Chris Dymond is a digital producer and innovation specialist who straddles the worlds of tech and media.
Chris Dymond’s background is in commercial web production, but he has also worked with Sheffield DocFest and Crossover Labs to develop, mentor and showcase new cross-platform media talent. Chris has a deep interest in the convergence of technology and storytelling, particularly around data visualization, new platforms and business models.
Tablet-ready Interactive Docs
Tablets are clearly set to be an extraordinarily important platform for content of all kinds, and I think documentaries are particularly suited for the format. The medium provides the best of Internet-connected interactivity, the convenience of mobile, and the comfort of being able to sit back in the living room sofa. The question is who will put it all together into a single work that breaks out of the genre’s niche and gains a truly broad international audience?
I’ve compiled a list of projects that are designed to work nicely on tablets, as I think these devices are of crucial importance for the future of the industry, and will greatly shape the ways in which factual content is consumed by the public.
The Shirt on Your Back is an interactive documentary about the dangers of the global garment industry.
The Guardian newspaper is building an impressive track record of interactive documentaries and has followed the excellent "Firestorm: The Bushfire at Dunalley" from last year, with a fascinating and heart-rending story about the global garment industry and the Rana Plaza disaster in Bangledesh. Again the interface is simple, and the text brief and direct enough to enhance the video content and imagery, and while telling a compelling story it also has the sophistication to embed real-time data directly into the narrative.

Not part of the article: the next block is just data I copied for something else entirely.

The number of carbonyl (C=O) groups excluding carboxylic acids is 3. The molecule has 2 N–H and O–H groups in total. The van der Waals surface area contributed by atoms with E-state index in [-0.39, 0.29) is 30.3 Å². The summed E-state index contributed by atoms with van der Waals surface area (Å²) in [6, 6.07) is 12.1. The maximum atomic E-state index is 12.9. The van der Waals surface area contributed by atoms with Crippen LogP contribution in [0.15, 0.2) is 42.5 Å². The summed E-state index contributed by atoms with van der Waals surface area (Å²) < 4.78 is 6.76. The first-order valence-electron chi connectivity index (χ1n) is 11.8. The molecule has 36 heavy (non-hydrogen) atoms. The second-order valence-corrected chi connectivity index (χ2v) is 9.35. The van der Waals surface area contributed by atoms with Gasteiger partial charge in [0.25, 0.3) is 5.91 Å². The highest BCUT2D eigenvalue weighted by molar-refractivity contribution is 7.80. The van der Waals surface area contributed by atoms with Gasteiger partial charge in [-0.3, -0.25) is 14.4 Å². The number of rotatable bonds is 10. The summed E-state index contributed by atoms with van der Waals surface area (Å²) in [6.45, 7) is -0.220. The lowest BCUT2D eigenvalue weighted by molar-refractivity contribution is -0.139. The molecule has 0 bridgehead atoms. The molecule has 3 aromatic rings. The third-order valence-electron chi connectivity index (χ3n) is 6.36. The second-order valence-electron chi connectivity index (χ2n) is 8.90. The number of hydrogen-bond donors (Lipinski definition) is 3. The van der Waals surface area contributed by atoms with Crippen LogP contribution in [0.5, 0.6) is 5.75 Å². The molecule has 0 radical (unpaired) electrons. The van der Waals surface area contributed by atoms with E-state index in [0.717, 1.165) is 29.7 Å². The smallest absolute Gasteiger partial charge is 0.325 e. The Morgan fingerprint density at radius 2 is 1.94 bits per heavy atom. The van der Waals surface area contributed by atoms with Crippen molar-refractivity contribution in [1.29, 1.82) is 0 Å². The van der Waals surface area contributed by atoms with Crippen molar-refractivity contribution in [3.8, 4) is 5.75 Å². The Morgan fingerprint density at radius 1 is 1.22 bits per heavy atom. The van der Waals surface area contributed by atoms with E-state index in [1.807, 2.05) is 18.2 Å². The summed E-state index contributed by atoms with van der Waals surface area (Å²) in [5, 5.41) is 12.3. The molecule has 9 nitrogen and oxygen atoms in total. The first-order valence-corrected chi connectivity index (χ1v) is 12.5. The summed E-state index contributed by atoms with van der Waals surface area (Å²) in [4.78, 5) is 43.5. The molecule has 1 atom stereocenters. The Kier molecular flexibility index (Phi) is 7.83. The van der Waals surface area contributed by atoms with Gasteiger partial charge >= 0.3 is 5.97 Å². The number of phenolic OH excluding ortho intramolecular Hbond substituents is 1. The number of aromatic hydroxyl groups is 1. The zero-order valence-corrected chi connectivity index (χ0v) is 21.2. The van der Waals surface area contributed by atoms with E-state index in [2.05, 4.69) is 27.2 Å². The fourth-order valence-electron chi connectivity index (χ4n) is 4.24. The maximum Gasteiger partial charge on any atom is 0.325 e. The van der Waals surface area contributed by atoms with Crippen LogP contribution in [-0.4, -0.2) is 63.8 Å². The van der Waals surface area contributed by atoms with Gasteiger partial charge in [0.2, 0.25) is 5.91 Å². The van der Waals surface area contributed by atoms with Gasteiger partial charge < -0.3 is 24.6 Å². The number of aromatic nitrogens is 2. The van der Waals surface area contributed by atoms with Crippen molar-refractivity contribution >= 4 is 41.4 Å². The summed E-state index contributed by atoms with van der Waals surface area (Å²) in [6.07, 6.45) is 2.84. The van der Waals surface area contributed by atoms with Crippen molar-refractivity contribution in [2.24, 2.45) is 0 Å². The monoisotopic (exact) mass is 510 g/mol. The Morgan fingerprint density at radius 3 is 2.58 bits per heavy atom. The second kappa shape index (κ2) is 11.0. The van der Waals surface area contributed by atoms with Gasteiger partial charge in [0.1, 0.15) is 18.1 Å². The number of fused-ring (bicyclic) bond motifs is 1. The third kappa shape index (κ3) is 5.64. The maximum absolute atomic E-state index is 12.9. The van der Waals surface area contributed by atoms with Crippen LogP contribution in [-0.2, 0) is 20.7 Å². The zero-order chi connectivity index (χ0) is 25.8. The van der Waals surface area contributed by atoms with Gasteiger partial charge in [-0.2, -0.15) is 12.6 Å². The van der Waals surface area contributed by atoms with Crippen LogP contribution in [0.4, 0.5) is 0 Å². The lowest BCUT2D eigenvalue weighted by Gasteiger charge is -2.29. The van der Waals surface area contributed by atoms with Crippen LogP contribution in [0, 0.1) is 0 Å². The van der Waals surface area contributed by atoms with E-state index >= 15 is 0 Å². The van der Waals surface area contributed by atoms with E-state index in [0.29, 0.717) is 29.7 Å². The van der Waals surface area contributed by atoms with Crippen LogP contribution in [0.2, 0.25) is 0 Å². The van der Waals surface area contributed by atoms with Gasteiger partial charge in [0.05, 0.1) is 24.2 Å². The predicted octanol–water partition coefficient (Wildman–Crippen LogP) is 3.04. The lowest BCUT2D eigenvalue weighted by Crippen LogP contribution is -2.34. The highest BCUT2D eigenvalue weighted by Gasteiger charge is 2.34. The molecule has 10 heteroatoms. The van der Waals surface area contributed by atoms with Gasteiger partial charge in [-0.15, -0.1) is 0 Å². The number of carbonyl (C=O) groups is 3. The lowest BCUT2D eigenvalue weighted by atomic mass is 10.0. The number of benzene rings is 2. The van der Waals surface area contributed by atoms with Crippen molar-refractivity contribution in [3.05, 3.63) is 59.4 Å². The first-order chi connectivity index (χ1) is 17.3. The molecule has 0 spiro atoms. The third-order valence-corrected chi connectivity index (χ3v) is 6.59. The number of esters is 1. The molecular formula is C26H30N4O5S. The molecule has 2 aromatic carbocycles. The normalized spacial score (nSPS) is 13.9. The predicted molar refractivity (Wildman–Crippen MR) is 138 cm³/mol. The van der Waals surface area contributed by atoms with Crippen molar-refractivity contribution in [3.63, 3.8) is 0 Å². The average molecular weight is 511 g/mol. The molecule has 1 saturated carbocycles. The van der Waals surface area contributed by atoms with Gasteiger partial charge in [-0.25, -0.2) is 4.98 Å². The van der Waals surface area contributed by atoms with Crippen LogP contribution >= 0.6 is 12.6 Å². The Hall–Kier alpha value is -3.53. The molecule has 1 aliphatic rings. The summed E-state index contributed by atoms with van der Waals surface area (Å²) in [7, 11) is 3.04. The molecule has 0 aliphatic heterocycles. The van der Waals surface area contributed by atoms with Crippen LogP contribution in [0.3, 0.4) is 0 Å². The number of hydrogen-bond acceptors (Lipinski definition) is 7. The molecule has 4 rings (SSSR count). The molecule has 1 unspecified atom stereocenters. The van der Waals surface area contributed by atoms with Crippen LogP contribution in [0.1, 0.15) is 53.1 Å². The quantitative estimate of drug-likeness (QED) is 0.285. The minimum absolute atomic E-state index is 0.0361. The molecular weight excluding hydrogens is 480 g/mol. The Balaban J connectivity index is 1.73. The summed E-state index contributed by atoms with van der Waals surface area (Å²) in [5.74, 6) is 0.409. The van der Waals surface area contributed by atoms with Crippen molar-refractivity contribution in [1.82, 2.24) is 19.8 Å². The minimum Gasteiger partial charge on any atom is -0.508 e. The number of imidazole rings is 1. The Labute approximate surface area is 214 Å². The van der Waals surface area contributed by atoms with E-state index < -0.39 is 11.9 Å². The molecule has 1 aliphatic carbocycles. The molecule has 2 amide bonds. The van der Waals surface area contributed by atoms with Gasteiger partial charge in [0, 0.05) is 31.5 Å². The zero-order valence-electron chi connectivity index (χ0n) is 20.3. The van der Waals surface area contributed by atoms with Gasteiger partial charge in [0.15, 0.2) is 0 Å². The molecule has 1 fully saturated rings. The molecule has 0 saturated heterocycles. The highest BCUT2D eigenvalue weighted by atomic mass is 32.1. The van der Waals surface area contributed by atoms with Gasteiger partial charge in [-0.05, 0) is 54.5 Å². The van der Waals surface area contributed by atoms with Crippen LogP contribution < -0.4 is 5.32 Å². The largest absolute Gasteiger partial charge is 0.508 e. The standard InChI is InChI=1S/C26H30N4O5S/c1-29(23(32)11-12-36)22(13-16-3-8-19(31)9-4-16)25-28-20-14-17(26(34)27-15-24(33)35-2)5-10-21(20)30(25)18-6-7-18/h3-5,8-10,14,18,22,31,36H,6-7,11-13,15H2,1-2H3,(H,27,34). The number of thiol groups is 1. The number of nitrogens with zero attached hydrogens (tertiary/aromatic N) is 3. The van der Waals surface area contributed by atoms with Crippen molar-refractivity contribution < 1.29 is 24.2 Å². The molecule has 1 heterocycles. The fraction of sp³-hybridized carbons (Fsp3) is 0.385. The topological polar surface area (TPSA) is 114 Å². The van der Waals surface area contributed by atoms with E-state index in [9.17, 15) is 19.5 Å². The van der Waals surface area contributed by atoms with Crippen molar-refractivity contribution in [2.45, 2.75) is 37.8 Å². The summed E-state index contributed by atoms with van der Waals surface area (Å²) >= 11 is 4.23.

This interactive documentary, designed as an immersive storybook experience, details the 2,500 year history of the highrise building and the humans they house.
This is the first tablet-friendly doc from the mother of all interactive documentary projects. Endlessly growing and innovating, Kat Cizek collaborates with the New York Times for A Short History of the Highrise. The project stands as a model of what can be done with a photographic archive and how the audience can engage with deeper background content without straying from the main linear narrative.
Clouds Over Cuba is an interactive multimedia documentary commemorating the 50th anniversary of the Cuban Missile Crisis.
As well as being beautifully produced in universally supported HTML 5, Clouds Over Cuba also very cleverly provides a second-screen experience between tablet (or desktop) and smartphone. This allows the audience to look at the archive material on the phone, while watching the documentary on the tablet.
Interactive tablet and web documentary "Alma: A Tale of Violence" lets its audience members move between a former gang member’s confession and a stream of imagery that supplements her story.